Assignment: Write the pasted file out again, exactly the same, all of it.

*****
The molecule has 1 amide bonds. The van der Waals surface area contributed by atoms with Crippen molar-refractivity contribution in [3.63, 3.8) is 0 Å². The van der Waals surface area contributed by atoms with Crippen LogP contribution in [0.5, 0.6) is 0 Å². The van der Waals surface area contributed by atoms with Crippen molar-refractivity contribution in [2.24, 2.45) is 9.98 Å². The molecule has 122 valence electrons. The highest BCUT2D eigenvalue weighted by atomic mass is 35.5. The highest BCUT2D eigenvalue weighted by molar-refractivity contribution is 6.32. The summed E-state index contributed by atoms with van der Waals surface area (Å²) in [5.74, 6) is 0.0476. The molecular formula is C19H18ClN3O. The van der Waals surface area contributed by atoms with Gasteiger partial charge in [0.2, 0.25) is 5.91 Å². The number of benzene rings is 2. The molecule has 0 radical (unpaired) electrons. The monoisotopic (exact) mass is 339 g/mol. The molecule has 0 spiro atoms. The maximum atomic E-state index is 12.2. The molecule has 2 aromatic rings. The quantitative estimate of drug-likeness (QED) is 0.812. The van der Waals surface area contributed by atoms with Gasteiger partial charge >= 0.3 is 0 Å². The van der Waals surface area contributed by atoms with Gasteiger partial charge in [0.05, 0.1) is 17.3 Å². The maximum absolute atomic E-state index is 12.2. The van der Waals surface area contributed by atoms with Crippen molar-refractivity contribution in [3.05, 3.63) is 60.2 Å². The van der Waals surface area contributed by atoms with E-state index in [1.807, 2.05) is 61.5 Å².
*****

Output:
The molecule has 1 amide bonds. The van der Waals surface area contributed by atoms with Crippen molar-refractivity contribution in [3.63, 3.8) is 0 Å². The van der Waals surface area contributed by atoms with Crippen LogP contribution in [0.5, 0.6) is 0 Å². The van der Waals surface area contributed by atoms with Crippen molar-refractivity contribution in [2.24, 2.45) is 9.98 Å². The molecule has 122 valence electrons. The highest BCUT2D eigenvalue weighted by atomic mass is 35.5. The highest BCUT2D eigenvalue weighted by molar-refractivity contribution is 6.32. The summed E-state index contributed by atoms with van der Waals surface area (Å²) in [5.74, 6) is 0.0476. The molecular formula is C19H18ClN3O. The van der Waals surface area contributed by atoms with Gasteiger partial charge in [0.2, 0.25) is 5.91 Å². The number of benzene rings is 2. The molecule has 0 radical (unpaired) electrons. The monoisotopic (exact) mass is 339 g/mol. The molecule has 0 spiro atoms. The maximum atomic E-state index is 12.2. The molecule has 2 aromatic rings. The quantitative estimate of drug-likeness (QED) is 0.812. The van der Waals surface area contributed by atoms with Gasteiger partial charge >= 0.3 is 0 Å². The van der Waals surface area contributed by atoms with Gasteiger partial charge in [0.05, 0.1) is 17.3 Å². The maximum absolute atomic E-state index is 12.2. The van der Waals surface area contributed by atoms with Crippen molar-refractivity contribution in [3.05, 3.63) is 60.2 Å². The van der Waals surface area contributed by atoms with E-state index in [1.807, 2.05) is 61.5 Å².